Abrogating chemotherapy-induced myelosuppression by recombinant granulocyte-macrophage colony-stimulating factor in patients with sarcoma: Protection at the progenitor cell level

Saroj Vadhan-Raj, Hal E. Broxmeyer, Walter N. Hittelman, Nicholas E. Papadopoulos, Sant P. Chawla, Claudia Fenoglio, Scott Cooper, E. Stephen Buescher, Robert W. Frenck, Andrij Hollan, Raymond C. Perkins, Ronald K. Scheule, Jordan U. Gutterman, Philip Salem, Robert S. Benjamin

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Purpose: The purpose of this study was to optimize the dose, schedule, and timing of recombinant granulocyte-macrophage colony-stimulating factor (GM-CSF) administration that would best abrogate myelosuppression in patients with sarcoma. Patients and Methods: Sarcoma patients who had experienced severe myelosuppression after chemotherapy with Cytoxan (cyclophosphamide; Bristol-Myers Squibb Co, Evansville, IN), Adriamycin (doxorubicin; Adria Laboratories, Columbus, OH), and dacarbazine ([CyADIC], cycle 1) were eligible. GM-CSF was administered during a 14-day period until 1 week before cycle 2 of CyADIC and was resumed 2 days after cycle 2 completion. The schedule subsequently was modified to allow the earlier administration of GM-CSF in which CyADIC was compressed from 5 days to 3 days, and GM-CSF was administered immediately after the discontinuation of CyADIC in cycle 2. To understand better the impact of GM-CSF on bone marrow stem cells, the proliferative status of bone marrow progenitors was examined during treatment. To evaluate the effects of GM-CSF on effector cells, select functions of mature myeloid cells were also examined. Results: In the seven patients who were treated on the initial schedule, GM-CSF enhanced the rate of neutrophil recovery; however, severe neutropenia was not abrogated. By using the modified schedule in 17 patients, GM-CSF significantly reduced both the degree and the duration of neutropenia and myeloid (neutrophils, eosinophils, and monocytes) leukopenia. The mean neutrophil and mature myeloid nadir counts were 100/mm3 and 280/mm3 in cycle 1 and 290/mm3 and 1,540/mm3 in cycle 2 (P < .01 and P < .001). The duration of severe neutropenia (neutrophil count < 500/mm3) and myeloid leukopenia (myeloid leukocyte count 1,000/mm3) were reduced from 6.2 and 6.8 days in cycle 1 to 2.8 and 1.4 days in cycle 2 (P < .001). While 16 of 17 patients experienced severe myeloid leukopenia (< 500/mm3) in cycle 1, only two of 17 experienced severe myeloid leukopenia in cycle 2 (P < .001). Overall, severe neutropenia was abrogated in seven patients, which made them eligible for dose-escalation of Adriamycin. The fraction of cycling progenitors increased threefold on GM-CSF and decreased dramatically below the baseline within 1 day of GM-CSF discontinuation. Conclusions: The modified schedule improved the beneficial effects of GM-CSF by enhancing myeloprotection and permitting dose-intensification of chemotherapy. The increased myeloid mass and quiescent progenitors at the initiation of chemotherapy suggest that GM-CSF might allow further chemotherapy dose-rate intensification by shortening the interval between courses.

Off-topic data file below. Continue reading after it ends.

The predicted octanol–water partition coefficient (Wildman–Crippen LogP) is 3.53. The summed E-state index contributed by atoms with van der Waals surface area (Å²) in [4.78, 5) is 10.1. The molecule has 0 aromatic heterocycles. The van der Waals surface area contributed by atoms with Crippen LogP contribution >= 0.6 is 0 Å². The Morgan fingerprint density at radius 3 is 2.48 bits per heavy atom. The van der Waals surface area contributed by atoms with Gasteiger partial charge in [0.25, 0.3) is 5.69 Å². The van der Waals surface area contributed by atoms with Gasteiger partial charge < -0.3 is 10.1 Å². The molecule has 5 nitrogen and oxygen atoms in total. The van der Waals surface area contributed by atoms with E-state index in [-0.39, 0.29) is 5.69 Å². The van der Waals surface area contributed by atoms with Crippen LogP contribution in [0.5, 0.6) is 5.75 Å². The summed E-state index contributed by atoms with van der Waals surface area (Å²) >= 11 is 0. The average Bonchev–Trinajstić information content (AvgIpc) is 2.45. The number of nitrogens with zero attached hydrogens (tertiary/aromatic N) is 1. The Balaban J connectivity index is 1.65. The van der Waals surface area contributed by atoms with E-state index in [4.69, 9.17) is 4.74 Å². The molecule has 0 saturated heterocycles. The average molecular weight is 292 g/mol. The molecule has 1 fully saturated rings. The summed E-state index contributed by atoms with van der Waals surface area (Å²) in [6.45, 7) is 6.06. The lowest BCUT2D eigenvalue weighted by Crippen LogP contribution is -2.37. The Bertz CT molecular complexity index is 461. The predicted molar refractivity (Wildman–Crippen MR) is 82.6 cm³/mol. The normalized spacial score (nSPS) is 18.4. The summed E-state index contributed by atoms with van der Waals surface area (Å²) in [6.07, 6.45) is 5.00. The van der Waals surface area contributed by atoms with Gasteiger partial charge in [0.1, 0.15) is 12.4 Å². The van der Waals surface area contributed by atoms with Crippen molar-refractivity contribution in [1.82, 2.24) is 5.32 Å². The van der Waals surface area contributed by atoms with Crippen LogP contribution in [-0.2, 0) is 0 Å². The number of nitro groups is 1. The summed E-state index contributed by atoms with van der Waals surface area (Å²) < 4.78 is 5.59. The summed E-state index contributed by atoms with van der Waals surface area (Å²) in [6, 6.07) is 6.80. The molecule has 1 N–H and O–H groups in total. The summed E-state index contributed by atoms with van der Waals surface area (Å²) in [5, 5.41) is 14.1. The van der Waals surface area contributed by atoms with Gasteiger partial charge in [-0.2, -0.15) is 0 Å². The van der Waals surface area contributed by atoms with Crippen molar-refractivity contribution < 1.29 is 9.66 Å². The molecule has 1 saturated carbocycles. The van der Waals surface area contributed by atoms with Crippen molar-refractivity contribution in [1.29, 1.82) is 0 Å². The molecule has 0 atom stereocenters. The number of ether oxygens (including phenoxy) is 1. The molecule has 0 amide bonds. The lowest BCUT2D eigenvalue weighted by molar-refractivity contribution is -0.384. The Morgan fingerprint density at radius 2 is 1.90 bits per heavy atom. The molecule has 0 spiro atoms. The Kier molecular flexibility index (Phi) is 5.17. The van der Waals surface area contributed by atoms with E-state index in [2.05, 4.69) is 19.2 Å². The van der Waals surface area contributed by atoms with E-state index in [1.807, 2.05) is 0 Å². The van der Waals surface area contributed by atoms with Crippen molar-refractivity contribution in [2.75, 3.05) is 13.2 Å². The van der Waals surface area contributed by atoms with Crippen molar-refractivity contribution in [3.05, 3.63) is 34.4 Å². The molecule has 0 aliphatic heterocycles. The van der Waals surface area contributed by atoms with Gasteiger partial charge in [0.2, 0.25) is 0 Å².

Original languageEnglish
Pages (from-to)1266-1277
Number of pages12
JournalJournal of Clinical Oncology
Issue number8
StatePublished - 1992


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